Hang It Up [on Two Artists Tuesday]

the clothesline copy

On island, we often hear phrases like, “throwback community” or “another, simpler time.” It’s a place with no stoplights. People leave their keys in their cars. Locked doors are a rarity. People wave when passing on the road.

It is not without its feuds and divisions. The conservative impulse meets the wheels of progress with creative tension, just like everywhere else in the world. Things change through a tug-of-war, albeit slower, perhaps at a more human pace.

We moved into our summer home and found that Deb told us the truth: the dryer doesn’t work well so it’d be better to put up a clothesline. We did.

I am no stranger to mindfulness meditations, I’ve read more books than I should have on presence, attention, and awareness. None of them are as useful or transformative as carrying a basket of freshly washed laundry out to the clothesline and pinning the clothes up. It cannot be done quickly. It must be done with care. The sun warms your back. The clothes smell fresh and the breeze is heavy with lavender and lilac.  The grass swooshes beneath your feet.

Efficiency and convenience can sometimes be great robbers of the moment, and too easily reinforce a life of getting-through-it or, at best, getting-on-to-the-next-thing.

After everything is hung up on the line it is nearly impossible not to turn around, breathe deeply, and take in the day.

 

read Kerri’s blog post about THE CLOTHESLINE

 

schoolhouse beach website box copy

Welcome The Turtle [on Not So Flawed Wednesday]

the moon and first ave copy

the view from our gathering

Horatio and I had a hysterical phone conversation about the injuries that have slowed us down. He was, at the time of our conversation, supine on his couch with strategically placed ice packs easing his pain. I made him howl with my gruesome tales of catheter bag mishaps and the levels of humility that I have come to know.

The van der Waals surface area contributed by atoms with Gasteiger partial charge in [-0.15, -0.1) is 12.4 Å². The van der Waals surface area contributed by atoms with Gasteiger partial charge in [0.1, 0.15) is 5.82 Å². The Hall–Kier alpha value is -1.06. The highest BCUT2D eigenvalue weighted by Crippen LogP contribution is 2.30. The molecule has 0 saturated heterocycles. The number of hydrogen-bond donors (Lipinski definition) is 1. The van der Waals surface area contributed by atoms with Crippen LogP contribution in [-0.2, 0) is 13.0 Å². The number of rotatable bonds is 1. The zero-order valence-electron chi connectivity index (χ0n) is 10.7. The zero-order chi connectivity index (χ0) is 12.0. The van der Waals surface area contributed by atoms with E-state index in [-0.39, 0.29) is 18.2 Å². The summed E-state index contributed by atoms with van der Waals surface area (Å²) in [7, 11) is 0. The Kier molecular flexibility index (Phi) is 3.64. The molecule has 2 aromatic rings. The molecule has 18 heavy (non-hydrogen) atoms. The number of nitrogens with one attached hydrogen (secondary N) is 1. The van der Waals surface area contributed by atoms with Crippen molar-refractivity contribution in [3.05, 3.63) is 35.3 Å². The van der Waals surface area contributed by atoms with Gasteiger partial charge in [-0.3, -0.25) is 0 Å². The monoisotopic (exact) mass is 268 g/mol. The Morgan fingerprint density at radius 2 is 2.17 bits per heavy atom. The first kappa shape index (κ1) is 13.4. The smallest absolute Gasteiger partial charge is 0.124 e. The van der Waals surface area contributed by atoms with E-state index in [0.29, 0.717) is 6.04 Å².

Slowing down.

Sometimes when a be-suited business professional clacks past us en route to a very-important-something-or-other, Kerri leans in and whispers, “Strider.” Trying to become or achieve or attain. It is, as 20 says, age and stage. We’ve all been Striders.

I’ve decided that wisdom is a slow moving turtle. It takes some time on the couch or achy bones or a realization that life is a limited ride in order for slow-moving to become more important than racing to get “there”; it takes some dedicated slowing down before the turtle can catch up. And, perhaps wisdom is nothing more than paying attention. And, paying attention is nothing more than appreciating where you are.

We are surrounded by many great reasons to slow down. They are called “friends”. It never fails, during one of our spontaneous-filled-with-laughter gatherings, that time stops, I catch my breath at my good fortune and know to my core that there is no better place to be on earth. There is no other reason to be on earth.

 

read Kerri’s blog post about FRIENDS

 

neighborhood cheers website box copy

Slow Down And Join [on Not So Flawed Wednesday]

just bob just leslie copy

We were in Madison at the campus. It was Friday afternoon and the party was already raging. Music thumping, horns honking, people pouring out of class, racing to feel the freedom of week’s end. The rush hour was revving. Cars swerving, cutting in and out, vying for ‘the advantage’. People all around hurrying to be some-other-place.

We went to Madison to flee the noise and mess of our life. We needed a mini-getaway. A breather from walking into our current life-headwind. We thought we’d walk a bit. Grab some dinner. I’d never actually been to Madison. We forgot it was Friday. We chose a destination without really thinking it through. In our search for peace we stepped into chaos.

So, we fled Madison. A day of double fleeing. Or, one long extended flee.